(1) That this does not prove that they ever attained to it, nor should this be adduced as a text to show that such an attainment is ever made. To exhort a man to do a thing – however reasonable – is no proof in itself that it is ever done.

(2) It is proper to exhort Christians to aim at entire perfection. Even if none have ever reached that point on earth, that fact does not make it any the less desirable or proper to aim at it.

(3) There is much in making an honest attempt to be perfectly holy, even though we should not attain to it in this life. No man accomplishes much who does not aim high.

Not laying again a foundation – Not laying down – as one does a foundation for an edifice. The idea is, that they were not to begin and build all this over again. They were not to make it necessary to lay down again the very cornerstones, and the foundations of the edifice, but since these were laid already, they were to go on and build the superstructure and complete the edifice.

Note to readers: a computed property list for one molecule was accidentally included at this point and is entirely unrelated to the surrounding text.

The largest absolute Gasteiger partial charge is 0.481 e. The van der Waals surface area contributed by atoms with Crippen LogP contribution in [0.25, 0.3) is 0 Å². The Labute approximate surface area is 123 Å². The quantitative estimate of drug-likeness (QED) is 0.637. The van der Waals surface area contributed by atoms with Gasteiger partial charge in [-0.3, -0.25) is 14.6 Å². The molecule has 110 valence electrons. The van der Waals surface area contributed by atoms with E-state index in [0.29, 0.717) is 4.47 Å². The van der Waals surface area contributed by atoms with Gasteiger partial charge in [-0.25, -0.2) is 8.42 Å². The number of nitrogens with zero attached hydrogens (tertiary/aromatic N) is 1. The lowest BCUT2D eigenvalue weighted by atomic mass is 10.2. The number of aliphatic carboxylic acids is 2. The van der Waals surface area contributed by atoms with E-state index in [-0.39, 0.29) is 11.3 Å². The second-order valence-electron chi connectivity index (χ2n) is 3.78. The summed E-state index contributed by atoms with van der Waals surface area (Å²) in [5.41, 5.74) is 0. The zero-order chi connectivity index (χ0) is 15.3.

Of repentance from dead works – From works that cause death or condemnation; or that have no vitality or life. The reference may be either to those actions which were sinful in their nature, or to those which related to the forms of religion, where there was no spiritual life. This was the character of much of the religion of the Jews; and conversion to the true religion consisted greatly in repentance for having relied on those heartless and hollow forms. It is possible that the apostle referred mainly to these, as he was writing to those who had been Hebrews. When formalists are converted, one of the first and the main exercises of their minds in conversion, consists in deep and genuine sorrow for their dependence on those forms. Religion is life; and irreligion is a state of spiritual death, whether it be in open transgression, or in false and hollow forms of religion. The apostle has here stated what is the first element of the Christian religion. It consists in genuine sorrow for sin, and a purpose to turn from it.

And of faith toward God – This is the second element in the Christian system. Faith is everywhere required in order to salvation, but it is usually faith “in the Lord Jesus” that is spoken of.

I have had one message for Jews and Greeks alike–the necessity of repenting from sin and turning to God, and of having faith in our Lord Jesus. Acts 20:21 NLT